However, Greece also fell victim to human imperfection. The Hellenists viewed man, not G-d, as the center of the universe.
The distinctions between various cultures and the Torah are myriad. Secular wisdom circles around the center point of mankind. It begins and ends with the knowledge accumulated by the nations. The gods of the Greeks were also subject to human weaknesses and flaws of character. They were subject to all the emotions of man: anger, jealousy, lust, and a desire for prestige and honor.
The Greek doctrines claim that man is capable of reaching great heights of achievement in the arts and sciences, but no more than that. Whatever cannot be attained using the senses and man's power of reason is beyond the grasp of flesh and blood. In fact, it does not even exist for the Greek.
In contrast, the Torah starts out with basic assumptions that are diametrically opposed to those of the Greek dogma. On the one hand, the Torah clearly points to mankind as the crown of the creation; nonetheless, man is most clearly not held to be the center of the universe.
Judaism teaches us that it is the Creator Himself Who is the focal point of our existence, Man's importance and his elevated position within the structure of the Creation derives from the fact that he was created "in the image of G-d," as the Sages taught: "Man is cherished, for he was created in the (Divine) image."
Consequently, Judaism and Hellenism relate in such different ways to wisdom and its application in life. Greece sought to derive the maximum from man so far as wisdom and thought were concerned, irrespective of morality.
Not so, the Torah. Judaism reveres G-d, and those who succeed in drawing near to Him by emulating His ways in their daily lives. In the words of the saintly Ramchal, man achieves his greatest potential when he "takes pleasure in closeness to G-d and enjoys the glow of His divine presence." (Chapter One of Mesilas Yeshorim).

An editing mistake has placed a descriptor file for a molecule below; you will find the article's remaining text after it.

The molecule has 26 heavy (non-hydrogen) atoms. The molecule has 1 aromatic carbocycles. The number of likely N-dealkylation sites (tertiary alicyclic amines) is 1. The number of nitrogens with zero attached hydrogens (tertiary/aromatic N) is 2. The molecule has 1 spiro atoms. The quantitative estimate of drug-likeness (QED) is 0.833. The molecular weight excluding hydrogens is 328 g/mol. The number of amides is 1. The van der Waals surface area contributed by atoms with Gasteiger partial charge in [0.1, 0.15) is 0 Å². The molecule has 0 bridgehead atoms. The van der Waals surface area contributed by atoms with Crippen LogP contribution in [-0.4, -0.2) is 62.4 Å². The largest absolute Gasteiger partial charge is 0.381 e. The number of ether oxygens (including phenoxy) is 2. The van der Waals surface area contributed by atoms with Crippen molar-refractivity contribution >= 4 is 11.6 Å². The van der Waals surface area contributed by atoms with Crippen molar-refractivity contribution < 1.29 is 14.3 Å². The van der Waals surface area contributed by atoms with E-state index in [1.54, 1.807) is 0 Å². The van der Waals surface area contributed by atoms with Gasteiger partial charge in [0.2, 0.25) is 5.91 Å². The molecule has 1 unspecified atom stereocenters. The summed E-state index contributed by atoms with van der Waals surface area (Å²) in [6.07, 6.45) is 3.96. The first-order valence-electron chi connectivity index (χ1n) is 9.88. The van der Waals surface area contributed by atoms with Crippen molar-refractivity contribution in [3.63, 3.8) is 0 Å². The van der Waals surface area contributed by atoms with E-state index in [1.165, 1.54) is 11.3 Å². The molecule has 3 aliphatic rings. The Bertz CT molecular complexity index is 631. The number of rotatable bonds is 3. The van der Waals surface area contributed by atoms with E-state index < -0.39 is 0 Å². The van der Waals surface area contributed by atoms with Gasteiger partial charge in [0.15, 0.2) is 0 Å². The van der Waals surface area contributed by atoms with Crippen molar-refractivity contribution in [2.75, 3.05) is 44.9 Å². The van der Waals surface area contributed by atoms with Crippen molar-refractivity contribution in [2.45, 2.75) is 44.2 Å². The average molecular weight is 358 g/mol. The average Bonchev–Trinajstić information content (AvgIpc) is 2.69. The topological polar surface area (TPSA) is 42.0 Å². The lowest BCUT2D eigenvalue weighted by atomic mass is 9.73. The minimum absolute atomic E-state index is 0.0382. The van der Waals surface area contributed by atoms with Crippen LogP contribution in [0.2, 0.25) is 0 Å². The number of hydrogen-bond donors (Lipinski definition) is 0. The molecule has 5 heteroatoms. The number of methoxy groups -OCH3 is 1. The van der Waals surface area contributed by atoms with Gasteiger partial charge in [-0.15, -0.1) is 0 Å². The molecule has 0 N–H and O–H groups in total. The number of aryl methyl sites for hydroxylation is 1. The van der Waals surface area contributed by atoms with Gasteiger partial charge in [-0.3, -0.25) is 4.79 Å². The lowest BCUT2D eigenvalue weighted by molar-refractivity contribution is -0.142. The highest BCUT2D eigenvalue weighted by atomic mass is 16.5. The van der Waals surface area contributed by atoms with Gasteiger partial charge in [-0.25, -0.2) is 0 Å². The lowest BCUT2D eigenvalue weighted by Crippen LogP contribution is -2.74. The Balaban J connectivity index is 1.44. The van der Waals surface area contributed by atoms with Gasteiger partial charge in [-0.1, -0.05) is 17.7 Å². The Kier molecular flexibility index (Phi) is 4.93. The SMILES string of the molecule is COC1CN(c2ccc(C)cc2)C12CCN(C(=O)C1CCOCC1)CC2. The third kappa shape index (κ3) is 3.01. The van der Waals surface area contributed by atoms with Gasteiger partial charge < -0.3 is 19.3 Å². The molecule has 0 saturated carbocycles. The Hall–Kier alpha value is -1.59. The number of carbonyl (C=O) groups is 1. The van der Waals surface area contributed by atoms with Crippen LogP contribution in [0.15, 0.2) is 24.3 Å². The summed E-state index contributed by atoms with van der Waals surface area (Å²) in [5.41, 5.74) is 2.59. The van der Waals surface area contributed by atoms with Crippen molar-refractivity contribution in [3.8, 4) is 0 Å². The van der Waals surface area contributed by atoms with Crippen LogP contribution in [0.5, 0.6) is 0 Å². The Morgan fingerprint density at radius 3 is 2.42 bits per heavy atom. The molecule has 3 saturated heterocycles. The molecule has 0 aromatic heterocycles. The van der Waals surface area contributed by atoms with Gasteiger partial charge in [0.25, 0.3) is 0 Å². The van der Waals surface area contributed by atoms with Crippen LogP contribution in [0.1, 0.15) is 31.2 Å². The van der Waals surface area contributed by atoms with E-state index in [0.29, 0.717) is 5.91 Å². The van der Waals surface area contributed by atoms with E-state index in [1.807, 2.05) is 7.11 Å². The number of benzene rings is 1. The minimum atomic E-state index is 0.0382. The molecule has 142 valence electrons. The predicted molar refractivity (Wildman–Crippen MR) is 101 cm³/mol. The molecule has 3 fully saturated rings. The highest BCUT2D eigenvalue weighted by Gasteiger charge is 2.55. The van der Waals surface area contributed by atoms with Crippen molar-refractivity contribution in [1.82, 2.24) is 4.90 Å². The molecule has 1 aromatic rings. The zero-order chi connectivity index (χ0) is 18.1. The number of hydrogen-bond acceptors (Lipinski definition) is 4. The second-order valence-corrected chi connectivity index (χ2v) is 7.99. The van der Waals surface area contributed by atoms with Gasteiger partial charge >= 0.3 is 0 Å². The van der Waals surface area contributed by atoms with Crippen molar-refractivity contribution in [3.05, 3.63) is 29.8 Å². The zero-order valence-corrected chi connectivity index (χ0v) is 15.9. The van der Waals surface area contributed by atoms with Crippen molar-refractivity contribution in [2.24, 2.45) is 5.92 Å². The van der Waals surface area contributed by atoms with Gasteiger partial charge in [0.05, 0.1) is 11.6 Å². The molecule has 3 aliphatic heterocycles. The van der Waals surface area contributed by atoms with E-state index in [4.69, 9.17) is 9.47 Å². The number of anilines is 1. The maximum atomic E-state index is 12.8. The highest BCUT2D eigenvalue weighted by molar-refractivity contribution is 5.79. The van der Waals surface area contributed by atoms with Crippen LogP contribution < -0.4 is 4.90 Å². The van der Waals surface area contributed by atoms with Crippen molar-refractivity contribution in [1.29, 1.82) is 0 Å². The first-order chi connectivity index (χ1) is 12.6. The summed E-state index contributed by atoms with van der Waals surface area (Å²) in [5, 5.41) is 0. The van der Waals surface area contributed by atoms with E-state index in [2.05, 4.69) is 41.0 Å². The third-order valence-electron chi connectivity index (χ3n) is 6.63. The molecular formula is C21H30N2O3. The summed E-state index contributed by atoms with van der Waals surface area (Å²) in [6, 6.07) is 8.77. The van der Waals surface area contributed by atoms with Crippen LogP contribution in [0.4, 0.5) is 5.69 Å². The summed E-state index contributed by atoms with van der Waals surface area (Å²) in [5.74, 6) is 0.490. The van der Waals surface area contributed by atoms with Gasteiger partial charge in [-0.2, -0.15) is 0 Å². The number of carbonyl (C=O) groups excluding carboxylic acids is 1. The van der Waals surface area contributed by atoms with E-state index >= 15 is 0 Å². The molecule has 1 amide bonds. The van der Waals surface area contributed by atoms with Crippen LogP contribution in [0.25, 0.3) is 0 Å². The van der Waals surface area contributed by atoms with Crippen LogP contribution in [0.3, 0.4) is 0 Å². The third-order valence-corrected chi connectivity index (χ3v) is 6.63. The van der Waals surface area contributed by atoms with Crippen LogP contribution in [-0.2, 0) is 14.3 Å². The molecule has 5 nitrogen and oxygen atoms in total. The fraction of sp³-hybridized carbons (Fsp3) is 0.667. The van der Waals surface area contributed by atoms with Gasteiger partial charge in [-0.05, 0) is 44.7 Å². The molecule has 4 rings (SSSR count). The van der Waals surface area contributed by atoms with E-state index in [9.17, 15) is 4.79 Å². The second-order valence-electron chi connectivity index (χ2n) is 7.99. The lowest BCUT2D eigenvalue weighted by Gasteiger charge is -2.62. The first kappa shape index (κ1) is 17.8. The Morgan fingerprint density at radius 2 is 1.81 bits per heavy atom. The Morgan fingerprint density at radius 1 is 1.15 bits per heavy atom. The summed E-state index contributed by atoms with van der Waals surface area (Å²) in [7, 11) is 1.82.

All the wisdom and knowledge of our world are given to us only in order to help us achieve this goal of drawing near to G-d.
In his famous prophecy, Jeremiah declared:
Thus says the L-rd: Let not the wise man glory in his wisdom, neither let the mighty man glory in his might, let not the rich man glory in his riches.
But let him that takes pride, glory in this, that he understands and knows Me, that I am the L-rd who exercises mercy, justice, and righteousness, in the earth; for in these things I delight, says the L-rd.
Wealth and power and vast storehouses of knowledge are not a valid reason for man to feel himself accomplished. All these are gifts of Heaven, and do as such, are not to be viewed as valid sources of pride and gratification.
What then, according to the prophet, is the true measure of man?
Who deserves our praise? Who should be deemed worthy of our admiration?
"He who knows G-d, and walks in His ways."
When we look at the world around us today, the situation seems far, far from the Torah ideal of "the beauty of Japheth (Greece) in the tents of Shem."
Man today creates much beauty, but not for the purpose of enhancing Torah.
Rather, it appears that in our times, Rome and Greece have joined hands to declare war on the Creator and His chosen people. Our environment is rife with the evil of Esau-Rome, whose culture of materialism is overrun with the falsehood of beautiful externals sheltering a hollow, or even rotten, interior.
The superficial esthetics of Japheth have become an intrinsic part of the tent of Esau rather than that of Shem and the disciples of Torah.
Each Chanukah, we again renew our firm conviction that eventually, the truth will win out and rise to the surface once again. Although, in the words of the Chanukah hymn, Maoz Tzur, "the exile continues to be so long", truth will again reign in all its sterling beauty.